posted by sxtxixtxcxh at 8:24 AM on March 21, 2007


btw, I suspect if asked to do an American accent that any Brit who could get over the performing in public part would either do a New York or Texas accent. At least that's what they would be intending to do. They'd fail badly.
posted by vbfg at 8:25 AM on March 21, 2007


I used to work for a company that had recently hired a CIO from England. The woman was brainless, but between her severe blond hair and her accent, folks just gobbled up her inane pronouncements. Being as this was 1999, trying to compensate for her attempts to kill the corporate network while concentrating on the Y2K dress code rather than server standards was not fun.

Gods, we Americans are gullible twits sometimes.
posted by QIbHom at 8:26 AM on March 21, 2007


I think your 'pushy' characterisation is a bit negative, Artw. I think English people associate an American accent principally with being well-off, full of enthusiasm and energy, sometimes misdirected, and having, loving, and trusting, perhaps excessively, fancy technology: a pretty positive image overall. They expect, based on films and television, that Americans will be either fountains of sharp one-line putdowns, or motormouthed purveyors of Californian psychobabble. That's why when Brits meet real Americans who think before they speak and say what they mean, they're sometimes disappointed and conclude that the Yanks have no sense of humour/irony.
posted by Phanx at 8:27 AM on March 21, 2007 [1 favorite]


an American accent

which one? there's literally hundreds.
posted by jonmc at 8:31 AM on March 21, 2007


On the other hand, it's interesting how many bad guys/girls in American movies are distinguished by British accents. Even Disney cartoons - Scar in the Lion King, for example. Like it implies a "higher class" of evil, or a threatening intellectualism, or something.
posted by gottabefunky at 8:32 AM on March 21, 2007


As an Englishman in New York: otio's link nails my countrymen perfectly. I hope it doesn't describe me though. I do find that my accent, which I think would be described by a fellow Brit as a vile, neither-North-nor-South affair, is surprisingly well regarded. It doesn't seem to have helped much with the procurement of poontang, though.
posted by nowonmai at 8:41 AM on March 21, 2007


My father tells an anecdote about a visiting a Scottish friend in Scotland:

"James, your Scottish accent is so much less pronounced here in Edinburgh than when you we were students together in the states!" James turns, and with a twinkle in his and in full accent, replies, "Aye, but in America, a Scottish accent is a social advantage!"
posted by Joe Invisible at 8:43 AM on March 21, 2007


Yowza. That Vanity Fair piece was harsh.
posted by ninjew at 8:44 AM on March 21, 2007


The perception of an American accent will very largely depend on the context in which you hear it.

Living now as I do in a relatively remote but heritage-touristy part of the UK, any American accent I hear now is probably going to come from a middle-aged American tourist relatively clueless about the place they're visiting and local "customs", but eager to see ye olde castles and see the ancient "swell" buildings. Before they look for the nearest McDonalds.

Contradicting that, when I was in London, Americans who weren't on holiday were by and large, intelligent, optimistic, ridiculously well-connected with gadgets galore, and I had a hard time reminding myself that they were not Gods but human beings who had to use the toilet.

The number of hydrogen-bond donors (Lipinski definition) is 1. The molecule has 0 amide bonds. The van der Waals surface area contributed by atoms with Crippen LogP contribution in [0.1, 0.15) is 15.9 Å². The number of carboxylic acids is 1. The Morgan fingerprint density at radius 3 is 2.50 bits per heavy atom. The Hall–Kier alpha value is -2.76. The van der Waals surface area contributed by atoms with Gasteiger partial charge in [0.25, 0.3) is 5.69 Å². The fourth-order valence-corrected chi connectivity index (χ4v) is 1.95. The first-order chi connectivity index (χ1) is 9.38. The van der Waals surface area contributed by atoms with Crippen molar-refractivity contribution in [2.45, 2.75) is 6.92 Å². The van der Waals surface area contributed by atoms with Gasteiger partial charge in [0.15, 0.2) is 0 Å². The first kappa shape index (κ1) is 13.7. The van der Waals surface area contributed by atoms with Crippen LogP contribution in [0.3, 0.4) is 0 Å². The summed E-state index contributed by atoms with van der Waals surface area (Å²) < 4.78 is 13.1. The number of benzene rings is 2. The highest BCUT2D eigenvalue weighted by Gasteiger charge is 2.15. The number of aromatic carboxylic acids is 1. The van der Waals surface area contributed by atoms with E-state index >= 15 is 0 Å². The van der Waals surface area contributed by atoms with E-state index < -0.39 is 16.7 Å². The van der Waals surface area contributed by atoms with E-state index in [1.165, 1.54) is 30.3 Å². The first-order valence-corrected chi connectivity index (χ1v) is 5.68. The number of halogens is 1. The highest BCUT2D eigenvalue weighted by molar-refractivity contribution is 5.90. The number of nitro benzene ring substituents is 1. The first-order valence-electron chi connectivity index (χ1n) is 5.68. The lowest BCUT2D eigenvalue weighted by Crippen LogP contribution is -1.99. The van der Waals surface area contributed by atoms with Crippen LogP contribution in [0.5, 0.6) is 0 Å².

Then Bush/2001 came along, and I have literally seen Americans generally slowly retreat into themselves, be less optimistic and a bit more defensive of their country, if not their administration. Personal observations of course. Where did all the "cool" Americans go to?
posted by badlydubbedboy at 8:45 AM on March 21, 2007


Fry is about 2 or 3 decades behind the curve.

Maybe Podunk, Nebraska still gets goose-pimply over a Brit accent, but in 2007 most of us don't quantify it with anything.
posted by Jay Reimenschneider at 8:46 AM on March 21, 2007


The British speech affectation that I'm curious about is when a person substitutes the "th" sound with an f, as in "I'm going wiff him." It also seems like this is young-person speak.
posted by SteveInMaine at 8:46 AM on March 21, 2007


I tend to pick up accents way too easily, kinda spongelike. When I'm traveling, the linguistic sounds that go into my ears will, without effort or thought, work their way into my own conversation. I found that when I was in England it was actually much easier and better for me to let my American voice take a subtle slide into the accent of the people around me than to stop myself. (And I got much better service, to be honest.) More often than not I had people tell me "You're brilliant for an American!" and I am still pretty sure part of that compliment was simply that my Yank accent wasn't hurting their ears.

Anyhow, when I lived in LA, my friend Janis (upper London) and I would go out and just for the hell of it I'd agree to put on my accent so we would be two Brit girls out on the town. Amazing how different people treated me. Once in a while I'll still do an accent just to screw with people when I'm bored. It can be a fun & entertaining little sociological experiment. Although that said, since only 20% of Americans have a passport it's sad some of the RIDICULOUS questions people will ask you if they think you're from overseas. It's depressing to me how ignorant some people are of anything that exists more than a few hours from where they live.
posted by miss lynnster at 8:48 AM on March 21, 2007